Emily Murdock and her debut novel, If You Find Me, has caught the attention of book lovers and Young adult enthusiasts. Our blog was given the chance to read the novel before it hit the shelves, and both of us here at Great Imaginations were blown away by the emotion that was put into the writing and the strength of the characters in the book.
Murdock shared with us her thoughts on her characters, and showed us a glimpse of the heart of her protagonist, Carey. Emily has been asked often why she chose to make Carey a pretty girl and she tries to answer that question and more in the guest post we were given.
Thank you to Wendy Darling, Tonya, and K at The Midnight Garden for hosting this tour and asking us to be a part of it.
There are some things you can’t leave behind…
A broken-down camper hidden deep in a national forest is the only home fifteen year-old Carey can remember. The trees keep guard over her threadbare existence, with the one bright spot being Carey’s younger sister, Jenessa, who depends on Carey for her very survival. All they have is each other, as their mentally ill mother comes and goes with greater frequency. Until that one fateful day their mother disappears for good, and two strangers arrive. Suddenly, the girls are taken from the woods and thrust into a bright and perplexing new world of high school, clothes and boys.
Now, Carey must face the truth of why her mother abducted her ten years ago, while haunted by a past that won’t let her go… a dark past that hides many a secret, including the reason Jenessa hasn’t spoken a word in over a year. Carey knows she must keep her sister close, and her secrets even closer, or risk watching her new life come crashing down.
Guest Post by Emily Murdoch
Conversations With Carey
Author’s Note: I’d remarked in one of If You Find Me’s blog tour Q&As, that I used to smile inside when writers talked about how their characters “talked” to them. Not in the sense of making fun, because I believe in the “free to be you and me” philosophy of life, and in that, living a life free from judgmental attitudes as much as humanly possible.
But, I admit it: I smiled. That is, until I was writing If You Find Me and that very thing happened to me: Carey popping up out of nowhere, far from the computer keyboard, to conduct full-on conversations inside my head. (It became even more real when, in the midst of listening to her, I didn’t pay attention and, with an arm full of hay for our horses, backed into a prickly pear cactus. Yeah -- ouch. (As a writer, I have to sit on that thing!)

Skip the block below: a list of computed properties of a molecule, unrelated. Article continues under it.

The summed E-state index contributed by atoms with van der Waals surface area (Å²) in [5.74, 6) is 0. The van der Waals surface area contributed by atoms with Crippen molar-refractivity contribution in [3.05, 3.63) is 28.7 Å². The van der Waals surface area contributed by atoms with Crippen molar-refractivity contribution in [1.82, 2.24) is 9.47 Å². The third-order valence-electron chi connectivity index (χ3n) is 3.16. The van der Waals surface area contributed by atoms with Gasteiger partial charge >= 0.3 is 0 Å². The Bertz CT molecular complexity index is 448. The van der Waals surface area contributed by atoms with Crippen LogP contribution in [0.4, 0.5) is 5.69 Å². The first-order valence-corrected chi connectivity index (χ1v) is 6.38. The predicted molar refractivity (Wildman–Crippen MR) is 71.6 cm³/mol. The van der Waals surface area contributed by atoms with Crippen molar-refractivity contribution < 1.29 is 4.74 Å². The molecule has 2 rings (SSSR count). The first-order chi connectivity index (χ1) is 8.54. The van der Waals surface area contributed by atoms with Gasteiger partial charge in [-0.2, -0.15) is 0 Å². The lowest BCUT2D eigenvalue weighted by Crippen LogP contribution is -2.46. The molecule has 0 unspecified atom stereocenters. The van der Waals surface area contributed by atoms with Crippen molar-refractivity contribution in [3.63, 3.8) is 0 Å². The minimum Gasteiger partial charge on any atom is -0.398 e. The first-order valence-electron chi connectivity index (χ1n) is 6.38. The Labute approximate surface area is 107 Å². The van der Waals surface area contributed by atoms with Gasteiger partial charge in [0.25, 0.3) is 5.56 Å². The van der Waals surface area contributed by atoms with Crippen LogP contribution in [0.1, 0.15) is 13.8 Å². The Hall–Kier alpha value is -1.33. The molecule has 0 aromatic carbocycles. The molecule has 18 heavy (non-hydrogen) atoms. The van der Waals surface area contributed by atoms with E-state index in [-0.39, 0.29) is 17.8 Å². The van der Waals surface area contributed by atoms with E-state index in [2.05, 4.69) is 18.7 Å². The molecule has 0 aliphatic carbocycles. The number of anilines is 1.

After that, I began writing our conversations down.
Carey: You made me beautiful.
Me: That I did.
Carey: But you’re a writer. Isn’t that a trope? I don’t want to be a trope.
Me: (Concealing a smile) A trope? How do you know what a trope is?
Carey: Don’t you? (Ducks her head.)You’re the writer.
Me: Of course I know. But how do you?
Carey: I reckon because people talk about tropes in Goodreads reviews.
Me: You go on Goodreads?
Carey: Sure I do. I love to read. You know that. Melissa lets me use her laptop.
Me: Oh, right. You’re not in the woods anymore.
Carey: So … am I a trope?
Me: No, of course not. Some things exist for writerly or plot or symbolic purposes, and if it feels right, a writer goes with it, even if people might call it a trope.
Carey: (Large eyes brimming.) But it didn’t work, though.
Me: What do you mean?
Carey: I feel ugly, sometimes. I don’t feel pretty. I reckon … oh, forget it.
Me: No, what?
Carey: I don’t know! People out here think it’s a big thing. Like it’s special. I thought it would make me special. More than a backwoods freak.
Me: You’re not a backwoods freak. And what’s on the outside isn’t what makes you special. It’s what’s on the inside. That’s the truth.
Carey: I thought being pretty would make me more. Worth more. Especially after all that stuff in the woods.
Her tears fall fast and furious, while my own eyes well.
Me: Come here.
Carey: (Shakes her head, overcome with emotion.)